It looks like one lift would be ~600 vertical feet and the other ~900 vertical feet. Pretty short by Utah standards.
I don't know where the break-even point for the Summit development is, but I think it's got better prospects than most Utah ski developments. As I see it, there are two huge challenges in the Wasatch: 1) ridiculous oversupply of private land (Park City/Deer Valley, PowMow, Snowbasin, and Wasatch Peaks Ranch, plus tons of other mountain real estate that's not attached to a big ski area), and 2) essentially zero participation and little apparent interest in the market from anyone born after 1970. I think vacation homebuying among baby boomers has already peaked, and the coming years will see more and more people exiting the market without replacements entering the market, which means a constant availability of below-cost-priced secondhand homes. And if the market shows any signs of heating up, there are tens of thousands of potential homesites that will start flooding the market, keeping prices down.
To me, this indicates that the only chances for a profitable ski real estate development are 1) if you figure out how to artificially generate scarcity; 2) if you can differentiate yourself in the market in a way that actually motivates Gen-Xers and Millennials to buy; and 3) if your real business benefits enough from additional residents to offset low-margin or money-losing real estate deals (example--Deer Valley can count on each incremental real estate sale for a reliable stream of high-priced season passes, lift tickets, meals, etc., so they can sell that real estate relatively cheaply and still make a long-term profit).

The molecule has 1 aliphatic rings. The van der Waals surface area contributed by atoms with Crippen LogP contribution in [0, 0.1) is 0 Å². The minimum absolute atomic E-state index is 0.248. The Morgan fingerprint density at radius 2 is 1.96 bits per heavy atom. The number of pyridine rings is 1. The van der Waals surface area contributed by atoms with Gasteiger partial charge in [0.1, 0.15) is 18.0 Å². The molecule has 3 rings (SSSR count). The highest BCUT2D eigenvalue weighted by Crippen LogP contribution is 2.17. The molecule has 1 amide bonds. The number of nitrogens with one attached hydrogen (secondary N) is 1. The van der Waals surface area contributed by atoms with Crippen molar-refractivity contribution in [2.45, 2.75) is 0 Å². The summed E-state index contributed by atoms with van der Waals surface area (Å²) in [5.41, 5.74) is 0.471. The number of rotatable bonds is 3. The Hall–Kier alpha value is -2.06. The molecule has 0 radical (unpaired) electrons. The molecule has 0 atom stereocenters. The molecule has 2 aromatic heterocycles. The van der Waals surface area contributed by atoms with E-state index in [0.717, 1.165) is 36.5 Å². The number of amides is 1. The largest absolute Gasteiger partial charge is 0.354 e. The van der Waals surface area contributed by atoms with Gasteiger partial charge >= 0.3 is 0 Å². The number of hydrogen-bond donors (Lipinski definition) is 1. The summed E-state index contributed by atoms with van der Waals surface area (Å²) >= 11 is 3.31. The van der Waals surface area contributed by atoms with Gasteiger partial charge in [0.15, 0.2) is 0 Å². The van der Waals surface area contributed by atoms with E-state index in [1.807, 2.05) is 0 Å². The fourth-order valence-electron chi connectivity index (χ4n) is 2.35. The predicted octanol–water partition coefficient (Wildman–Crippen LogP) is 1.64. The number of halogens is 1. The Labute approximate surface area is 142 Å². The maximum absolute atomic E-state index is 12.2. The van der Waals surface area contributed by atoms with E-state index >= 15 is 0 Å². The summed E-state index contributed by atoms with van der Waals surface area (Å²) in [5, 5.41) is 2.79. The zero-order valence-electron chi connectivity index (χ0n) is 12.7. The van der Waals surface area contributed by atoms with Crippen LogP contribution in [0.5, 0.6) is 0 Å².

Summit seems to have the best plan out there to tackle the first two strategies... advertising ahead of time how limited the real estate sales will be and separating the new village from the old PowMow development creates scarcity in that there's perceived value in being there, as opposed to a cheaper substitution good (like a condo in Eden or a home at the old PowMow development). And they've been working to build hype and interest among a set of rich young buyers that other areas would love to tap, but haven't been able to. If they can leverage these strategies successfully, maybe they can bootstrap themselves up to the point where the ski operation consistently pays for itself.